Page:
Leah’s son Bo is autistic. He recently started middle school and has had a difficult time. Kids sometimes stare at his unusual behavior, he doesn’t get invited to birthday parties and most days he eats lunch alone.

One day Leah received a photo of her son eating lunch with a visitor to his school. Leah asked her friend who send the photo, “Who is Bo’s lunch companion?”

Travis Rudolph

Turns out it was Travis Rudolph, a wide receiver with the Florida State University (FSU) Seminoles who was visiting Bo’s middle school with a few other FSU footballers. Spying Bo sitting all alone at a lunch table, Travis joined him, offering Bo a slice of his pizza.

Overwhelmed with emotion, Leah Paske posted the picture on Facebook, noting, “This is one day I didn’t have to worry if my sweet boy ate lunch alone. He sat across from someone who is a hero in many eyes. Travis Rudolph thank you so much, you made this momma exceedingly happy, and have made us fans for life!"

Leah’s post quickly went viral, picked up by social media and news outlets around the world. Soon, Leah had the chance to thank Travis in person. “I was so grateful” she explained in an interview. “To go into a crowded lunch room where I’m sure he was being flagged down and waved at and that he would choose Bo to sit with, I don’t even have words to express how grateful I am.”

Since Travis’ visit, she confided, Bo no longer eats by himself. “Actually, yesterday, in the cafeteria he was sitting at a table full of girls…. He was the most popular kid in the room … he had a seat at the table full of people.”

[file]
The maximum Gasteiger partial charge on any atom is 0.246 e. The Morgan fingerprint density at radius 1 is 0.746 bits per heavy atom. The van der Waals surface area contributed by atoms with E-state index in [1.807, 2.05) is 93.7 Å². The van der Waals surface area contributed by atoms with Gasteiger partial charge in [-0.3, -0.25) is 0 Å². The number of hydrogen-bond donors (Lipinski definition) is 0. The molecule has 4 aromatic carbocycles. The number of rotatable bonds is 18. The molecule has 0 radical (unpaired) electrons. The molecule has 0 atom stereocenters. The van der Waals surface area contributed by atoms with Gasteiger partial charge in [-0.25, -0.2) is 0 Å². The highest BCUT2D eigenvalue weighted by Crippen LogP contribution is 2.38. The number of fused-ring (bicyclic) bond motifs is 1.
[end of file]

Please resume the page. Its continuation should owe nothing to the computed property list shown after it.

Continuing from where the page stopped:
Travis Rudolph said that he never thought his gesture would have such an effect. “I didn’t even recognize that it would be this big…. I just wanted it to become aware that everyone is the same, and one man can make a difference.”

Travis Rudolph’s gesture occurred just before the start of Elul, the Jewish month that precedes Rosh Hashanah, and it serves as a timely reminder of what we can accomplish during this crucial time.

Elul is a period for introspection as we examine our actions and prepare ourselves to start a brand new year. It can feel overwhelming to contemplate altering our behavior. But the key to lasting growth isn’t making sweeping changes all at once; it’s to have the courage to reach out to others, to perform small acts that move us in the direction we want to pursue.

The great sage Rabbi Moses ben Maimon, also known as Rambam, recognized this. Each person contributes to the world and can make life-altering difference.

Since we can’t know the full extent of each action we take, the Rambam advises us to act as if the world were completely balanced between good and evil, and it is our behavior that will tip the scales. We never know what acts we perform will change the lives of others; we never know exactly how the decisions we make will affect those we touch.

Sometimes, as in the case of one unhappy Florida boy who no longer eats lunch alone, we can find that our seemingly small actions aren’t quite so small, and that by reaching out to others we have made the world a profoundly better place.